It's a very big deal if it turns out that humans have similar clock-like neurons, and it's therefore not surprising that Moore's and Shin's conclusions are being met with a mixed response. Some wonder why such neurons have not been found in humans already, and why there's no trace of them in the aggregate gamma waves that have been measured.
It's also worth noting that the gamma rhythm Shin's neurons produced doesn't match the whole-brain gamma wave frequency of her subjects. This could suggest a problem with the research, or simply that signals from these faint clocks don't travel far beyond the brain regions to which they pertain. "You have to go down to the level of local groups of neurons to really see what they're doing," says Moore. Shin herself intends to go looking at other brain regions for similar clocking neurons.
While the new research doesn't yet solve the larger mystery of neuron's electrical language, if verified in humans, it would provide compelling support for the feasibility of the temporal code model.
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The idea of 'absolute time' is an illusion. Physics and subjective experience reveal why.
- Since Einstein posited his theory of general relativity, we've understood that gravity has the power to warp space and time.
- This "time dilation" effect occurs even at small levels.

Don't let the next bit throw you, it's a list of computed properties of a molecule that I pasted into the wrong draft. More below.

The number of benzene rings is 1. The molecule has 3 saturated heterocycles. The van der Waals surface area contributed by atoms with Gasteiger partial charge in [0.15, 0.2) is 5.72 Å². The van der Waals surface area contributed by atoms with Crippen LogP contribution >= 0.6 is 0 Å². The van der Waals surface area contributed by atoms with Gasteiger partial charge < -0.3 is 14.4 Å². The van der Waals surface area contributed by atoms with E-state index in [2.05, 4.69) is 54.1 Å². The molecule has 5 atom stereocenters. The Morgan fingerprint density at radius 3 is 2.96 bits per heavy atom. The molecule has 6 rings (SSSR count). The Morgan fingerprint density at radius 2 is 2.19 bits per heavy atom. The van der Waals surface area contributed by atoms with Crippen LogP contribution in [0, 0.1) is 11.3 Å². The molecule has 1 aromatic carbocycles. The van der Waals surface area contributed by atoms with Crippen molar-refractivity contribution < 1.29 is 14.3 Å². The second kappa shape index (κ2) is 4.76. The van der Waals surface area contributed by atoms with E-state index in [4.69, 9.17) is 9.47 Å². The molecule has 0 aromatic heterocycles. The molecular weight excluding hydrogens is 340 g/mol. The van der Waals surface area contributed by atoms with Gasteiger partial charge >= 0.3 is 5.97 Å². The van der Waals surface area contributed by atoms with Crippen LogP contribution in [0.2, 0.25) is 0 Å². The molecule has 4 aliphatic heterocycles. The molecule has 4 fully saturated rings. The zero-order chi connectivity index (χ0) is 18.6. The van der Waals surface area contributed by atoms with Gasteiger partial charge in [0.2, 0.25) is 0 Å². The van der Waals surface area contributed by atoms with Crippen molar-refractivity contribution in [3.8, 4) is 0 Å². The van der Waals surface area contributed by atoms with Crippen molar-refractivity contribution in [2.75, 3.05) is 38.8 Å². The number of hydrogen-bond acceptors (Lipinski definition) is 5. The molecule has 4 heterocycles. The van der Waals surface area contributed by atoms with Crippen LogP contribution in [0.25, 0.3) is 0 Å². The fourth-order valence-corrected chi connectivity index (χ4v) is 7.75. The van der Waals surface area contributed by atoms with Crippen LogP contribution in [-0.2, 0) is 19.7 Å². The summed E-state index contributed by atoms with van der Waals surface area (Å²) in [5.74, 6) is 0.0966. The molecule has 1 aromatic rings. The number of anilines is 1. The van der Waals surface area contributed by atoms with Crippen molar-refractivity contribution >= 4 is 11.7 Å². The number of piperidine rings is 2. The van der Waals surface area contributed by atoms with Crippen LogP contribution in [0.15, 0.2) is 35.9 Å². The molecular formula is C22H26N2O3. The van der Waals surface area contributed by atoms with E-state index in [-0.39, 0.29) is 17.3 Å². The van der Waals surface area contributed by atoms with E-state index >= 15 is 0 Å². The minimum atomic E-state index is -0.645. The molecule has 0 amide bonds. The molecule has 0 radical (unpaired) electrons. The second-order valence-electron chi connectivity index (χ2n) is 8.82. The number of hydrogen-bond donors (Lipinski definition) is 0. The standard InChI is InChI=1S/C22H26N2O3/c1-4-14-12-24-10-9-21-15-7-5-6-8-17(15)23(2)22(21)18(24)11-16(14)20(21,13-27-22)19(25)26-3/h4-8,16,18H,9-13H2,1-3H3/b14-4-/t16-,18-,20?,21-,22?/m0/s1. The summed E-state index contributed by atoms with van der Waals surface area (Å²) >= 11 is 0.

- Outside of physics, we experience distortions in how we perceive time — sometimes to a startling extent.
Physics without time<p>In his book "The Order of Time," Italian theoretical physicist Carlo Rovelli suggests that our perception of time — our sense that time is forever flowing forward — could be a highly subjective projection. After all, when you look at reality on the smallest scale (using equations of quantum gravity, at least), time vanishes.</p><p style="margin-left: 20px;">"If I observe the microscopic state of things," writes Rovelli, "then the difference between past and future vanishes … in the elementary grammar of things, there is no distinction between 'cause' and 'effect.'"</p><p>So, why do we perceive time as flowing <em>forward</em>? Rovelli notes that, although time disappears on extremely small scales, we still obviously perceive events occur sequentially in reality. In other words, we observe entropy: Order changing into disorder; an egg cracking and getting scrambled.</p><p>Rovelli says key aspects of time are described by the second law of thermodynamics, which states that heat always passes from hot to cold. This is a one-way street. For example, an ice cube melts into a hot cup of tea, never the reverse. Rovelli suggests a similar phenomenon might explain why we're only able to perceive the past and not the future.</p><p style="margin-left: 20px;">"Any time the future is definitely distinguishable from the past, there is something like heat involved," Rovelli wrote for the <a href="https://www.ft.com/content/ce6ef7b8-429a-11e8-93cf-67ac3a6482fd" target="_blank"><em>Financial Times</em></a>. "Thermodynamics traces the direction of time to something called the 'low entropy of the past', a still mysterious phenomenon on which discussions rage."</p>